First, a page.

It’s all been said before, many times by anyone who has ever had anything to do with an annual report: annual reports are dead; they are too long; they are unreadable; they are expensive; they are spin; they are confusing; they should be online; they should be in real time; they are technical; they are irrelevant. Even, they are too heavy.
Many have tried to improve the annual report and the challenge has been to improve the relevance to users, mainly investors.
Everyone knows there’s something to fix, but there’s not a lot of agreement about how to go about it. Companies are left with a confusing mass of requirements to make sense of and the impossible challenge of trying to keep all their stakeholders informed.
Recent modifications have seen the introduction of a strategic report that includes a business model to show how the organisation makes its money, an analysis of risks to the strategy and what resources and relationships the company needs to fulfil its goals. And there is an enhanced governance report outlining how the company is governed and how performance is linked to remuneration.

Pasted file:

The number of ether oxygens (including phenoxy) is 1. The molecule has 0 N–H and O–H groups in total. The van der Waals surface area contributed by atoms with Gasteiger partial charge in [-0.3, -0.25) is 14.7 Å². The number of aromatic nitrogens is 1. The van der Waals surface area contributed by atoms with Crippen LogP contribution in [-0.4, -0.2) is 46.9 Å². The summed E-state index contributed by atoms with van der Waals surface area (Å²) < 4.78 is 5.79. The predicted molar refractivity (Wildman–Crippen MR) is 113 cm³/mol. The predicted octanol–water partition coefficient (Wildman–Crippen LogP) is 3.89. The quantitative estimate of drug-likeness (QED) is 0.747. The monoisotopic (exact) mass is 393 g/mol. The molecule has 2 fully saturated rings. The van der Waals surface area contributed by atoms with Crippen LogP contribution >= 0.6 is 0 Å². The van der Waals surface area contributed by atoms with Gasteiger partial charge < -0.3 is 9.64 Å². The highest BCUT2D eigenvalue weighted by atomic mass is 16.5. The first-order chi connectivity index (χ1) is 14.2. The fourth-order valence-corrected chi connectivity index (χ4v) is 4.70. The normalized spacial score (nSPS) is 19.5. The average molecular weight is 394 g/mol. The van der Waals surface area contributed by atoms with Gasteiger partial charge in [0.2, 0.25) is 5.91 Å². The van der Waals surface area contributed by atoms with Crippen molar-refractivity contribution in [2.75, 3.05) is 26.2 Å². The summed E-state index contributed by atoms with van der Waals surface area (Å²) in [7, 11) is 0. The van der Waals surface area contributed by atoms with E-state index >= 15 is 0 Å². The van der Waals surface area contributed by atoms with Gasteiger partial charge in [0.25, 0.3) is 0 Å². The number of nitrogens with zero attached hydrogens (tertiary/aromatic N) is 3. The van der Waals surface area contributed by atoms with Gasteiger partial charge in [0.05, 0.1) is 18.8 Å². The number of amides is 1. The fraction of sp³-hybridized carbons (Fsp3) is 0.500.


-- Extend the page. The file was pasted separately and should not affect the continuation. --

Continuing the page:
All of these changes have been made with the right intentions: to make the annual report more joined up, comprehensive and worth the time and money they cost each year to write, audit and publish, either in print or online.
Let’s be clear; the contents of annual reports are important to many people, in an organisation and outside of it. They are a document of record as well as a manifesto or business plan of where the business is going and why its performance across a range of criteria, financial, environmental or social should be believed.
Where else can you find this narrative all in one place? Online, but probably all over the place as a result. The problem is that so many constituents – government, investors, lawyers, regulators and auditors have got at the annual report over the years in the name of progress, that its relevance has been undermined. There is a cycle of continuous and overlapping improvements, but as everything is open to interpretation and all companies are different, the annual report has slowly lost its position as a powerful piece of communication.
Companies spend hundreds of hours and thousands of pounds, developing their reports, but very little time or money investigating if they have spent their money wisely.